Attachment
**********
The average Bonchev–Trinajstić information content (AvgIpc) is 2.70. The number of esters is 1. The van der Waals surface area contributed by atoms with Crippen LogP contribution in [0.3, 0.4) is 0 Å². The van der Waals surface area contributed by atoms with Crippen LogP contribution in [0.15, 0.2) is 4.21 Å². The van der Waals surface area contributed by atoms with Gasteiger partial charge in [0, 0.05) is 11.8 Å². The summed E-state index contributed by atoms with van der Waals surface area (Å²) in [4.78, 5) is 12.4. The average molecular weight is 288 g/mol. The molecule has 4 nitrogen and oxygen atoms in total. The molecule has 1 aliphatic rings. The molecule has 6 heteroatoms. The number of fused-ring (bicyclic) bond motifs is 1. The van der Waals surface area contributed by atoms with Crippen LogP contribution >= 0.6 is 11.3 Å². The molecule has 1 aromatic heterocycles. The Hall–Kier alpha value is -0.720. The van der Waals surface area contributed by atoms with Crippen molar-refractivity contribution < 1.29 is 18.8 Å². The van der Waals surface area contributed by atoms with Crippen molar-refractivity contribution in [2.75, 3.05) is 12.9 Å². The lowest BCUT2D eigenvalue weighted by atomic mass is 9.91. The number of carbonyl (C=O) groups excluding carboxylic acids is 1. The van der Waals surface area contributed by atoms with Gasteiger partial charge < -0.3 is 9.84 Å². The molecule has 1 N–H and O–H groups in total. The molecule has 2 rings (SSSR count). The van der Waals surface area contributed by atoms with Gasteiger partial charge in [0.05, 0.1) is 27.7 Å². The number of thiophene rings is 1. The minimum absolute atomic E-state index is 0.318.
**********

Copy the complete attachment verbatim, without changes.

The average Bonchev–Trinajstić information content (AvgIpc) is 2.70. The number of esters is 1. The van der Waals surface area contributed by atoms with Crippen LogP contribution in [0.3, 0.4) is 0 Å². The van der Waals surface area contributed by atoms with Crippen LogP contribution in [0.15, 0.2) is 4.21 Å². The van der Waals surface area contributed by atoms with Gasteiger partial charge in [0, 0.05) is 11.8 Å². The summed E-state index contributed by atoms with van der Waals surface area (Å²) in [4.78, 5) is 12.4. The average molecular weight is 288 g/mol. The molecule has 4 nitrogen and oxygen atoms in total. The molecule has 1 aliphatic rings. The molecule has 6 heteroatoms. The number of fused-ring (bicyclic) bond motifs is 1. The van der Waals surface area contributed by atoms with Crippen LogP contribution >= 0.6 is 11.3 Å². The molecule has 1 aromatic heterocycles. The Hall–Kier alpha value is -0.720. The van der Waals surface area contributed by atoms with Crippen molar-refractivity contribution < 1.29 is 18.8 Å². The van der Waals surface area contributed by atoms with Crippen molar-refractivity contribution in [2.75, 3.05) is 12.9 Å². The lowest BCUT2D eigenvalue weighted by atomic mass is 9.91. The number of carbonyl (C=O) groups excluding carboxylic acids is 1. The van der Waals surface area contributed by atoms with Gasteiger partial charge < -0.3 is 9.84 Å². The molecule has 1 N–H and O–H groups in total. The molecule has 2 rings (SSSR count). The van der Waals surface area contributed by atoms with Gasteiger partial charge in [0.05, 0.1) is 27.7 Å². The number of thiophene rings is 1. The minimum absolute atomic E-state index is 0.318.